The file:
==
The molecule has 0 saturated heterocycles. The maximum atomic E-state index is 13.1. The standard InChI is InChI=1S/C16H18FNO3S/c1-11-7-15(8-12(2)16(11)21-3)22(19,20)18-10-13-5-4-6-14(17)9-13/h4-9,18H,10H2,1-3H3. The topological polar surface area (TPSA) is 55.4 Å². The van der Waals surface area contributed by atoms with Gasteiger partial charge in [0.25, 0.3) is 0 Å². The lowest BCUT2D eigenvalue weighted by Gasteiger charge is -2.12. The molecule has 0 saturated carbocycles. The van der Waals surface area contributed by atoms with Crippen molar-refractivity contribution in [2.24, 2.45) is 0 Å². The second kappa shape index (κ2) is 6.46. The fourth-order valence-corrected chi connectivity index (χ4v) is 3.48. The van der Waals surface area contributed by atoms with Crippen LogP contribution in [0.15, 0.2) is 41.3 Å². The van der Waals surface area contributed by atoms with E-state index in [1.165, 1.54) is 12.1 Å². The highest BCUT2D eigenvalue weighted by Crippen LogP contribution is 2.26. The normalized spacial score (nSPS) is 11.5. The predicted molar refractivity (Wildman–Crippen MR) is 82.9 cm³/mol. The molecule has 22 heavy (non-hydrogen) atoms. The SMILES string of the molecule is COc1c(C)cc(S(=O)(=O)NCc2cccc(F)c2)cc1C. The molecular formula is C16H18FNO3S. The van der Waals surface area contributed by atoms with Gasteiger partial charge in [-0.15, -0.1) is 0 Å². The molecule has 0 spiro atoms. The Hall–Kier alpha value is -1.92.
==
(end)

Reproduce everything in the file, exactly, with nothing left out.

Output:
The molecule has 0 saturated heterocycles. The maximum atomic E-state index is 13.1. The standard InChI is InChI=1S/C16H18FNO3S/c1-11-7-15(8-12(2)16(11)21-3)22(19,20)18-10-13-5-4-6-14(17)9-13/h4-9,18H,10H2,1-3H3. The topological polar surface area (TPSA) is 55.4 Å². The van der Waals surface area contributed by atoms with Gasteiger partial charge in [0.25, 0.3) is 0 Å². The lowest BCUT2D eigenvalue weighted by Gasteiger charge is -2.12. The molecule has 0 saturated carbocycles. The van der Waals surface area contributed by atoms with Crippen molar-refractivity contribution in [2.24, 2.45) is 0 Å². The second kappa shape index (κ2) is 6.46. The fourth-order valence-corrected chi connectivity index (χ4v) is 3.48. The van der Waals surface area contributed by atoms with Crippen LogP contribution in [0.15, 0.2) is 41.3 Å². The van der Waals surface area contributed by atoms with E-state index in [1.165, 1.54) is 12.1 Å². The highest BCUT2D eigenvalue weighted by Crippen LogP contribution is 2.26. The normalized spacial score (nSPS) is 11.5. The predicted molar refractivity (Wildman–Crippen MR) is 82.9 cm³/mol. The molecule has 22 heavy (non-hydrogen) atoms. The SMILES string of the molecule is COc1c(C)cc(S(=O)(=O)NCc2cccc(F)c2)cc1C. The molecular formula is C16H18FNO3S. The van der Waals surface area contributed by atoms with Gasteiger partial charge in [-0.15, -0.1) is 0 Å². The molecule has 0 spiro atoms. The Hall–Kier alpha value is -1.92.